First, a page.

Getting your client to rank higher, drive more traffic, and ultimately increase conversions, consists of a range of tactics; some more effective than others.
We know the same few tips always get all the attention, but some of those can take a while to implement, and ultimately require more expertise, sign-off, and resource!
That’s why we asked a group of local SEO experts to share their most under-appreciated tactics for local SEO success. These are the simplest of tips that most busy marketers might overlook.
Become an expert at utilizing geo-grid ranking reports. Understanding how you rank across your entire market is just the tip of the iceberg as far as what you can use them for.
Meta keywords, baby…😉
A lot of people that focus on local pack rankings seriously neglect traditional SEO factors onsite. They think ranking has more to do with the actual listing when it really has more to do with the content on the website.
I’m not sure these are necessarily underrated or overlooked by everyone, but they can be depending on the client:
- Asking for reviews! The quality and quantity of reviews can make such a big impact on local search performance and it’s a great way to not only help with local search, but to improve overall customer experience.
- Writing unique, helpful, relevant content. Depending on the industry, making sure you’re going above and beyond for content creation can build links faster than outreach.
- Treat local content creation like a game of Jeopardy. What are all the things potential customers can ask about a business, service, or product? If this was going to be a Jeopardy category, what would I need to know to get all the answers right?
- Not repeating keywords in your title tags. You have ample room in your title tag to incorporate close synonyms. For example, if your business name already incorporates the target keyword for a page, utilize a close synonym elsewhere in the title tag, rather than repeating the same keyword more than once, so you can help rank for closely related queries.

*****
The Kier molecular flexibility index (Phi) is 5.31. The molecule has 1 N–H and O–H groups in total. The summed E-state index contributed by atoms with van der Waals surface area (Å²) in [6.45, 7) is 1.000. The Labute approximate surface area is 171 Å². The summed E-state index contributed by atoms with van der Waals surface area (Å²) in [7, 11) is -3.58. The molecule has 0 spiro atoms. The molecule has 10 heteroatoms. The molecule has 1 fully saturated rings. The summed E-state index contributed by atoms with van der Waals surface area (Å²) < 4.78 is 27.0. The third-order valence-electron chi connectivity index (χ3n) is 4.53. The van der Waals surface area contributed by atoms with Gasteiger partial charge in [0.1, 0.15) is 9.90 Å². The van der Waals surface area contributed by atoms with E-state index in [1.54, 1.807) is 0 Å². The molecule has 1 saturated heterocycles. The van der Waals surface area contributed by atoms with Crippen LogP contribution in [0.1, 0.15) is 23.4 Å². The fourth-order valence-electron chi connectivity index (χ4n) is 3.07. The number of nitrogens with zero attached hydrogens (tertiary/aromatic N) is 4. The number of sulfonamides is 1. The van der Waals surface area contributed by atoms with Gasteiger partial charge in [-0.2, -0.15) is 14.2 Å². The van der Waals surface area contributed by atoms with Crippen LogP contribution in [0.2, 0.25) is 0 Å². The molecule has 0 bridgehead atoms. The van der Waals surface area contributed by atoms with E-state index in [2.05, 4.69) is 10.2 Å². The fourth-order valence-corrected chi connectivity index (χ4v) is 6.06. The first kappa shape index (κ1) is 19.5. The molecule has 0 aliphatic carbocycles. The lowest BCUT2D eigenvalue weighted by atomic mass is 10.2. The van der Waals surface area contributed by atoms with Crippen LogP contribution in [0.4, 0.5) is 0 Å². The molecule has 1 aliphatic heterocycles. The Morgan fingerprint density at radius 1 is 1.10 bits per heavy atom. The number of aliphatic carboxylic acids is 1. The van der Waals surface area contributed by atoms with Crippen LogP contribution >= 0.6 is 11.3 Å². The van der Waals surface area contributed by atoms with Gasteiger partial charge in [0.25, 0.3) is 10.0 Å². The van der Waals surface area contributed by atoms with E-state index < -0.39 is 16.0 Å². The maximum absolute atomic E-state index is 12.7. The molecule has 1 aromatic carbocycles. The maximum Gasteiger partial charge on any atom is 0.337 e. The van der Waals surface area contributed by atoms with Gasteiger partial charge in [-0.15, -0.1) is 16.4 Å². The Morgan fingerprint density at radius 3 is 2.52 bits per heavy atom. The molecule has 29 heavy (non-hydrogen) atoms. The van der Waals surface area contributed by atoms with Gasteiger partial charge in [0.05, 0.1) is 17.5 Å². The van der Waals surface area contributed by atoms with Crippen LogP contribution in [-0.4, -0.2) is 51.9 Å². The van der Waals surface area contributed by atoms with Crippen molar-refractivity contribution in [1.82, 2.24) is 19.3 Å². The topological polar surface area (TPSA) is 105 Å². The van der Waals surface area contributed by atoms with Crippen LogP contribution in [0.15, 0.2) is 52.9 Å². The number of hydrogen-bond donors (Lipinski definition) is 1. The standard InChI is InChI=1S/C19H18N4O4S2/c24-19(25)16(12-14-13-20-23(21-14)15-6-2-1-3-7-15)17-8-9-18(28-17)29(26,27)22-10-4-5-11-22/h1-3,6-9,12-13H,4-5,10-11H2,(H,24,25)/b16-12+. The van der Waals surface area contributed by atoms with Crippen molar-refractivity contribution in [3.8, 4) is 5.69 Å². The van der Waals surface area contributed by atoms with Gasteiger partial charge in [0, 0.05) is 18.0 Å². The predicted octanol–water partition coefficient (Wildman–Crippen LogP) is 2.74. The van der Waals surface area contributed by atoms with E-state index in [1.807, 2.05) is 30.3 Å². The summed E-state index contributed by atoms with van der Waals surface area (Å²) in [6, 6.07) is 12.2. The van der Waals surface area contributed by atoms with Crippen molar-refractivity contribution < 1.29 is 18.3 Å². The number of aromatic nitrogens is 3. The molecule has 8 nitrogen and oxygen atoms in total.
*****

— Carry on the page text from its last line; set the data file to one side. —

- Schema markup! Just because some schema types don’t have rich results on Google, doesn’t mean they never will. Google is adding rich results for schema all the time; by adding in all and any relevant schema now, you’ll always be one step ahead.
One of the most underrated tips is the use of photos on Google listings. Adding new photos on GBPs are a great way to “teach” Google and users about the services you provide, especially if there is not a category that matches them. Because Google’s systems can understand the content of images, these can be almost as important as posts at portraying your business.
Improving site speed, improving internal linking, on-page optimization, and link earning are the nuts and bolts of our industry, and rightly so in many cases.
The part that is so often missed out is sitting down and drawing out the marketing insights that exist within the organization—especially small and medium-sized businesses. This is a lesser utilized building block for success and something which so much of marketing strategy and tactics should rest upon.
Ask questions like:
- What is our marketplace – both geographically and vertically?
- What problem(s) are we solving for our potential customers?
- How are we (or can we) solve it in a more effective/friendly/faster (or whatever is important to our key client groups) way than our competitors?